• February 22, 2007: traded a third round pick to New Jersey for David Hale and a fifth round pick.
  • June 22, 2007: traded Andrei Zyuzin and Steve Marr to Chicago for Adrian Aucoin and a seventh round pick.
  • June 22, 2007: traded down in the first round (from 18 to 24) with St. Louis, adding a third round pick in the process.
  • June 23, 2007: traded two fifth round picks to Buffalo to move into the fourth round.
  • June 23, 2007: traded two sixth round picks to Colorado to move into the later part of the fifth round.

Darryl Sutter went on a spending spree in the summer of 2006. The results were uneven, but you have to give him points for trying. He signed Andrei Zyuzin, Jamie McLennan, Jeff Friesen, Brad Ference and Eric Godard. If you were a free agent with a name that he had kinda heard-of, you probably got a phone call. The team ended up being fairly veteran-laden when he was finished, for better or for worse.

The 2007 Draft class turned out decently in retrospect. Backlund is a good, useful NHLer. Negrin and Aulie at least became pro assets. Severyn didn’t amount to anything – but he was a seventh rounder – while sadly Mickey Renaud passed away before we got a sense of how good he could be.

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Jim Playfair was demoted in the off-season, and seemingly made the scapegoat for Calgary’s failure to capitalize on their momentum. And yes, under his watch the division-leading, possession monster Flames turned into one of the league’s lesser lights almost overnight. They had a 9th-worst Corsi percentage (at 48.2%, way from down the 51.1% they had in 2005-06).

Was it Playfair’s fault? Was it Sutter’s fault for bringing in the players that he did?

It’s hard to isolate.

The following regular players had worse possession numbers under Playfair than under Sutter: Tony Amonte, Jarome Iginla, Chuck Kobasew, Matthew Lombardi, Darren McCarty, Marcus Nilson, Byron Ritchie, Stephane Yelle, Andrew Ference (slightly worse), Roman Hamrlik, Dion Phaneuf, Robyn Regehr and Rhett Warrener. Kristian Huselius and Daymond Langkow saw their numbers improve. Basically everyone’s numbers rebounded with Mike Keenan as head coach in 2007-08.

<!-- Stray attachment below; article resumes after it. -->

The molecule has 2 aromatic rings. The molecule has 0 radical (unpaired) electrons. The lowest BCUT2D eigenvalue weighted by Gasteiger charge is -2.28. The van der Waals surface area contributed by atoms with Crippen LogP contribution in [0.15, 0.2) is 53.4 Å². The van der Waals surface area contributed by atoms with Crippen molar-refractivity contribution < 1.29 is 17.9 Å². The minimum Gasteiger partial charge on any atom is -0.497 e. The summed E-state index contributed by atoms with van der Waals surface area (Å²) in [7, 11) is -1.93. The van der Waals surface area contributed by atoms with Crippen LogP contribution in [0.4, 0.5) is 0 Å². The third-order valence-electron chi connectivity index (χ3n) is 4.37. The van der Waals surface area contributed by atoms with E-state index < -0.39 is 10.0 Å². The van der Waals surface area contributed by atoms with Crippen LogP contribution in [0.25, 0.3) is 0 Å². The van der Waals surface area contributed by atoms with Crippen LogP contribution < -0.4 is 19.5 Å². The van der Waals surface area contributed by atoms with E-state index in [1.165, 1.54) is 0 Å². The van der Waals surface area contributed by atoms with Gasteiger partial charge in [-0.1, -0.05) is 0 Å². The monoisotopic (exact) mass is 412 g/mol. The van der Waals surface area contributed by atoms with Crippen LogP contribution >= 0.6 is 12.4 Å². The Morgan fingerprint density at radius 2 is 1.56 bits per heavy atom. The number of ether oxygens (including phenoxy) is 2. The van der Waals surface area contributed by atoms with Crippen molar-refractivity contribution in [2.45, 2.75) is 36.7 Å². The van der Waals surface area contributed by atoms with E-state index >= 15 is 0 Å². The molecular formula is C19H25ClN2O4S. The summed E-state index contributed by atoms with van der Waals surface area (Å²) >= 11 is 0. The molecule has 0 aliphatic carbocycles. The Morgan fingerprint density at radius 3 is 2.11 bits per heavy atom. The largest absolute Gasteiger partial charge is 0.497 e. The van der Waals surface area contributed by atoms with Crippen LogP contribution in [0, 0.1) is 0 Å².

What’s the more likely explanation: that adding Tanguay, Zyuzin, Friesen, (Brad) Ference and Godard – most of whom played small minutes – made everybody worse at hockey, or that the team-wide impact was them failing to adjust to Playfair? (Or Playfair failing to tailor a system to the players that he had?)

  • RKD

    Yup, remember this season all too vividly. Sutter should have never stepped down as coach, but having two roles was too much for one person. He just chose wrong. That season Playfair’s Flames had a blistering 30 home victories, yet they were terrible on the road and subsequently went out in the first round. The Red Wings outshot us like crazy in that series, they averaged like 40 shots a night and around 255 in that whole series. If not for Kipper, every game would have been a blow out.

    • RKD

      It wasn’t hindsight. Button, Sutter, etc all point to that playoff series as when Sutter realized the league was going towards a pure emphasis on skill. That was when they drafted Mikael Backlund. They drafted Wahl and Brodie the next year, Erixon the next. Sutter definitely tried to change drafting/development that year. It took a few more years, plus the addition of Feaster and his hands-off approach before things really settled into place.